abstract = "Background: Quality-adjusted life year is widely applied nowadays, which consider both survival and quality of life (QoL). When most diseases are becoming chronic, it is imperative to quantify the overall health impact of a disease in lifetime perspective. Objective: The purpose of this study is to introduce methods for estimating quality-adjusted life expectancy (QALE) and loss of QALE in patients with a disease or specific conditions. Methods: The QALE of an index cohort can be represented as the integration of the product of lifetime survival function and mean QoL function. We introduce a robust extrapolation approach for estimating lifetime survival function and propose an approach for estimating lifetime mean QoL function for studies with limited follow-up. The best part of the proposed method is that the survival data and QoL data can be collected separately. A cohort of patients with a specific condition can be identified by databases that regularly collect data for the control of diseases, and their survival status is verified by linking to a mortality registry. Although nationwide QoL data are not available, researchers can implement a relative short-term follow-up interview on a random sample of patients to collect QoL data. For demonstration, we applied the proposed methods to estimate QALE and loss of QALE of oral cancer patients. Results: The estimates (95{\%} confidence interval) of QALE for oral cancer patients were 11.0 (10.5-11.6) and 14.2 (12.7-15.5) quality-adjusted life years (QALYs) for men and women, respectively. The estimates of loss of QALE for the male and female patients with oral cancer were 14.4 (13.8-14.9) and 7.5 (6.2-9.0) QALYs, respectively. Conclusions: The methods for estimating QALE and loss of QALE can be applied to economic evaluation of cancer control, including screening.",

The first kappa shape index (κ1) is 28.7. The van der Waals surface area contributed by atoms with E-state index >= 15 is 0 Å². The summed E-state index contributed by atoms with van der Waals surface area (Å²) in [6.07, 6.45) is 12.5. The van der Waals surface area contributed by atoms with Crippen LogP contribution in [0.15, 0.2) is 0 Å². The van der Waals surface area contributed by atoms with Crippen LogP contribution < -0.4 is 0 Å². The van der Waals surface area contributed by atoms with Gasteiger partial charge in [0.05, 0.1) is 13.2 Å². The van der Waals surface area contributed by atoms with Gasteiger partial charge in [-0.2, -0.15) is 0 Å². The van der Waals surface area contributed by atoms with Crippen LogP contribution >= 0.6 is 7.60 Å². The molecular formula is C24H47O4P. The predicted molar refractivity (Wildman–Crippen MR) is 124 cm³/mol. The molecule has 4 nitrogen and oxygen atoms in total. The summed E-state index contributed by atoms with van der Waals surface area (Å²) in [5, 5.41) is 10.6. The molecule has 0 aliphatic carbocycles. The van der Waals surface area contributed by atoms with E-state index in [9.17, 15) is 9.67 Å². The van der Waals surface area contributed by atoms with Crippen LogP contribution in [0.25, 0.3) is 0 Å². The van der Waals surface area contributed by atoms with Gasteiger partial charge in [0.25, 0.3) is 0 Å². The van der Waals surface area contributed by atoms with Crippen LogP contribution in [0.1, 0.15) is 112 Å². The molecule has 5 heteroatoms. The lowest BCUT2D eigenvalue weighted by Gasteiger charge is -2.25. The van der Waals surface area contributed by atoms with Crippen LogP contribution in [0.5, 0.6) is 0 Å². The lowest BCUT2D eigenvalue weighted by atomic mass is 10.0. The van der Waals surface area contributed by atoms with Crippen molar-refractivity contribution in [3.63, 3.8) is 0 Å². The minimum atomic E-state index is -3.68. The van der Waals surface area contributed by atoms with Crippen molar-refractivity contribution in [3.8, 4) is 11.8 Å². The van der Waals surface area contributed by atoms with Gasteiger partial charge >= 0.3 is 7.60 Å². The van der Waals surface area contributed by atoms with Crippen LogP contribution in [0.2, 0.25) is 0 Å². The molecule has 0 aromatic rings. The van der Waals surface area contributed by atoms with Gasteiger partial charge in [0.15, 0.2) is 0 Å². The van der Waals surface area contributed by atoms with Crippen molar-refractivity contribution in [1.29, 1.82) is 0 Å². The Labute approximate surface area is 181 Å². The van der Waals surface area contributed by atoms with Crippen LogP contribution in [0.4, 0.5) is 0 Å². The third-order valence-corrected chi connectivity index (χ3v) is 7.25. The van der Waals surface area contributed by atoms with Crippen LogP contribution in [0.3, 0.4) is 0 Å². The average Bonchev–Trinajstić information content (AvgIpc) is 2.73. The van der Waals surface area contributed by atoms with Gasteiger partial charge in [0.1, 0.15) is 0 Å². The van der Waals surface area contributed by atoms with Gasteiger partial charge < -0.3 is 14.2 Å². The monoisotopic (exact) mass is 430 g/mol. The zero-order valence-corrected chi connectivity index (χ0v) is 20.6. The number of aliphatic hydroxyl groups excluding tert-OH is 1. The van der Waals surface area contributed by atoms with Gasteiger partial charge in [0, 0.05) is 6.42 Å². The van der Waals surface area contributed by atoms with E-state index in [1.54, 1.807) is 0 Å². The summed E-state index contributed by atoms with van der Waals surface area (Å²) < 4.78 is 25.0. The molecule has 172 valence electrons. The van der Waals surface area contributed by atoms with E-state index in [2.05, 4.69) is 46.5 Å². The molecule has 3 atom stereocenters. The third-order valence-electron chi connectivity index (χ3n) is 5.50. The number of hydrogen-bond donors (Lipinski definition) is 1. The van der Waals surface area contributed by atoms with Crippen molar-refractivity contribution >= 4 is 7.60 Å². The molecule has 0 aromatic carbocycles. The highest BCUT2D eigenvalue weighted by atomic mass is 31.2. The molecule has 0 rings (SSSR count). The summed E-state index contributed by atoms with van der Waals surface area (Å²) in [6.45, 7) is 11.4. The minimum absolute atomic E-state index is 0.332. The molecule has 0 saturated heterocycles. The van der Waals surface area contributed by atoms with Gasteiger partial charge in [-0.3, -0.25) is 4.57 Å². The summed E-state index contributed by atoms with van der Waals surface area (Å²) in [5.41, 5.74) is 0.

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Estimation of Quality-Adjusted Life Expectancy of Oral Cancer Patients : Integration of Lifetime Survival With Repeated Quality-of-Life Measurements. / Chung, Chia Hua; Hu, Tsuey Hwa; Wang, Jung Der; Hwang, Jing Shiang.